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Tuesday, May 23, 2006

Beta Program, Email List, Acquisition - A Case Study in What Not to Do

Let me set the context and then let excerpts from the emails tell the rest of the story. A company with a very good product (the leader in its category) asked its leading users to participate in a Beta program right around the time they were acquired. The acquired company established a listserve mailing list and put all of their top users on the list...Here a few of the emails (there are about 80 in total), but you'll get the idea:

Dec 8, 2005
Once the beta is ready I am sure they'll let us know first... No point asking every day.
Dec 8, 2005 - From official at company that was acquired
You will receive an email once we start the beta. Until then, I'd like to ask you not to post messages on this beta list. Thanks in advance for your understanding. The Product Team
Jan 6, 2006
Any word on the Beta?
Apr 11, 2006
Any word on the Beta?
Apr 11, 2006
I received an email about registering for the Beta from the new company. When I responded to be sure that they weren't putting me in twice, I was told that they had already filled out the group! I had responded immediately upon receiving the notice!
Apr 11, 2006
I had the same experience. Probably the new company has a different way to select beta testers...
May 22, 2006
On the new company's blog, it says that the product is in full beta, and that they have already received feedback. Yet, I have not seen anything about the product in over a month. Am I missing something? Thanks.
May 22, 2006
I believe that the prior Beta program is gone. The new company runs it under a different program called 'Prerelease', not beta. I am not sure how to apply, the process is much different now.
May 22, 2006
I don't know what's more pathetic - us all waiting for an email that apparently wasn't ever going to come for the start of this beta, or having to read 3rd-hand that we were led to believe we were in the beta testing program and when they changed their program the company, in effect through inaction, 'screw the old beta testers, no need for us to at least let them know that they're no longer beta testers!'. If anyone from the new company is reading this, and I doubt you are, next time show a little common courtesy for your customers.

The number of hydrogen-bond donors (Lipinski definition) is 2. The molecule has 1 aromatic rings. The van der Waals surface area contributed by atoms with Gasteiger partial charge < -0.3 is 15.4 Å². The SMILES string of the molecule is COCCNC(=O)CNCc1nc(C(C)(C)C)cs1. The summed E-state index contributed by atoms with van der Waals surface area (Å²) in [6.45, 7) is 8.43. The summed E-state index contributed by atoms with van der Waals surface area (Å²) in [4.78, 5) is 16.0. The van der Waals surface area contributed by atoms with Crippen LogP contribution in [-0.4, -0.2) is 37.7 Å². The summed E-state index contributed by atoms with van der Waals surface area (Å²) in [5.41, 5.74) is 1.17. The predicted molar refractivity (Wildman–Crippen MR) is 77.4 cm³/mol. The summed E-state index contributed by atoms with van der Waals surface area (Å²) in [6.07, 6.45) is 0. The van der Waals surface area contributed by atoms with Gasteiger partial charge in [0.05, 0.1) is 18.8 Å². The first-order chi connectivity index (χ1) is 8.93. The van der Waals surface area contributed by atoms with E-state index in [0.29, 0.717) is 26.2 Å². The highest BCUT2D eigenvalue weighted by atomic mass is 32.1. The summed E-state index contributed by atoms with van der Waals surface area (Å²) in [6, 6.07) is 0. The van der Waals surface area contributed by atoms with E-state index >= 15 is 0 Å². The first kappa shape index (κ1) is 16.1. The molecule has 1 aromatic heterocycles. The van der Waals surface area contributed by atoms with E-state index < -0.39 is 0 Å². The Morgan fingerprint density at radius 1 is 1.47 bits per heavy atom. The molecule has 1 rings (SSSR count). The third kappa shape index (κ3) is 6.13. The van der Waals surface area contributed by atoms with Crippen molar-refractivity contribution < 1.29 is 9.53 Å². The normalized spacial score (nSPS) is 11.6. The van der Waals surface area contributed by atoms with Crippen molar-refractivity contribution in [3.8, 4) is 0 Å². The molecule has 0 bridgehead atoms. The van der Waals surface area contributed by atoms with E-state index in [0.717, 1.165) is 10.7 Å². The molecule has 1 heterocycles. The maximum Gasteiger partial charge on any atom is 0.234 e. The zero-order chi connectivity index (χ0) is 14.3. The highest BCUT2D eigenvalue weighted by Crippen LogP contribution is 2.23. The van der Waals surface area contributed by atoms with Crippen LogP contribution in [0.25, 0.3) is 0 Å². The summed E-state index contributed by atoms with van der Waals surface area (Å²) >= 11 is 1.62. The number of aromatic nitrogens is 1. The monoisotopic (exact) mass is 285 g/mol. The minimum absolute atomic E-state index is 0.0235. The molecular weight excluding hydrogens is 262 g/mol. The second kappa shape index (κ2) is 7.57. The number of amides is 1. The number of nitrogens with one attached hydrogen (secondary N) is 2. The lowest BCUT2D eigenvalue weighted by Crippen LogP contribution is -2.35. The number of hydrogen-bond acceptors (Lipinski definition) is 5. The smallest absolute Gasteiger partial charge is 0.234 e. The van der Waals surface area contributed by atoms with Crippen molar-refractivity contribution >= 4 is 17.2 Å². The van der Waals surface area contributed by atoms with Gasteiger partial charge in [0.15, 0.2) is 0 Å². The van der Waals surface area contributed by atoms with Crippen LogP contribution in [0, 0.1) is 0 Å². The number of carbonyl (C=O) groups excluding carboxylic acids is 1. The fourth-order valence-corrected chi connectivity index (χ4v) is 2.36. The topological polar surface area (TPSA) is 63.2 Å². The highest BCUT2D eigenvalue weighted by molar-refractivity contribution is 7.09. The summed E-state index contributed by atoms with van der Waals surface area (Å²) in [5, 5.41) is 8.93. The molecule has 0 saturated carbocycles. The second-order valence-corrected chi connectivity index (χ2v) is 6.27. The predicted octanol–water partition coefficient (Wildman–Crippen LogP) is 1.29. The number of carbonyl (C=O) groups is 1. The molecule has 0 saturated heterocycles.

May 23, 2006
I am looking for the message they are trying to send. When a company asks people to participate in a beta test, are they not identifying the group of people who are most passionate about your product and who are early adopters? So if they then send them the (unspoken) message that you do not need them... what exactly is the company trying to say to these passionate early adopters?

It is an interesting strategy.
Discussion of alternative products starts on the list. List of 10 competitors including open source are being discussed.

May 23, 2006
Abandoning their products is pretty easy. There are plenty of good alternatives out there, and they all output the same types of files....

And this is just TOO FUNNY...
May 23, 2006 -
To: a member of the list
Sent: Tuesday, May 23, 2006 11:24 AM
Subject: RE: Beta program

Would you be so kind and send this message to the list (I am not
authorized to post
) - Hopefully, I'll find out what's going on shortly.

I don't yet know how this story will end. Will the users all find alternative products? Will the new company figure out how to post on their own email list?

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